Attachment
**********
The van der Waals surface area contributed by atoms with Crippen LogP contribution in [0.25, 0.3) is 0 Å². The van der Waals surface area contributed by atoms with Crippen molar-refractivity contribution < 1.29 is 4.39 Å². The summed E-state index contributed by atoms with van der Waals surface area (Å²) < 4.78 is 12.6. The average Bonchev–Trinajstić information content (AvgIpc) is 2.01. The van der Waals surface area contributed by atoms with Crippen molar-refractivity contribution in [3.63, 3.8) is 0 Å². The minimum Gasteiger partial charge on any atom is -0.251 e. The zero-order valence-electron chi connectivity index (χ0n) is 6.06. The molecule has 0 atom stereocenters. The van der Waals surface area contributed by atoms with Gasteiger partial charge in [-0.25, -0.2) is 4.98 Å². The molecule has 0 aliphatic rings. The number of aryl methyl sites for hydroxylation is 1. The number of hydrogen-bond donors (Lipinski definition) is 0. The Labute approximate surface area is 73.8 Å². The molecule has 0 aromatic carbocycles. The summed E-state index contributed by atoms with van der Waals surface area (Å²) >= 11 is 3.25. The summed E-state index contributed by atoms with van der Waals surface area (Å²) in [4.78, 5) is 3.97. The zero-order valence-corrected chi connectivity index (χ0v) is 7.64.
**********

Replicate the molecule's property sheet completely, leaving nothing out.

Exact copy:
The van der Waals surface area contributed by atoms with Crippen LogP contribution in [0.25, 0.3) is 0 Å². The van der Waals surface area contributed by atoms with Crippen molar-refractivity contribution < 1.29 is 4.39 Å². The summed E-state index contributed by atoms with van der Waals surface area (Å²) < 4.78 is 12.6. The average Bonchev–Trinajstić information content (AvgIpc) is 2.01. The van der Waals surface area contributed by atoms with Crippen molar-refractivity contribution in [3.63, 3.8) is 0 Å². The minimum Gasteiger partial charge on any atom is -0.251 e. The zero-order valence-electron chi connectivity index (χ0n) is 6.06. The molecule has 0 atom stereocenters. The van der Waals surface area contributed by atoms with Gasteiger partial charge in [-0.25, -0.2) is 4.98 Å². The molecule has 0 aliphatic rings. The number of aryl methyl sites for hydroxylation is 1. The number of hydrogen-bond donors (Lipinski definition) is 0. The Labute approximate surface area is 73.8 Å². The molecule has 0 aromatic carbocycles. The summed E-state index contributed by atoms with van der Waals surface area (Å²) >= 11 is 3.25. The summed E-state index contributed by atoms with van der Waals surface area (Å²) in [4.78, 5) is 3.97. The zero-order valence-corrected chi connectivity index (χ0v) is 7.64.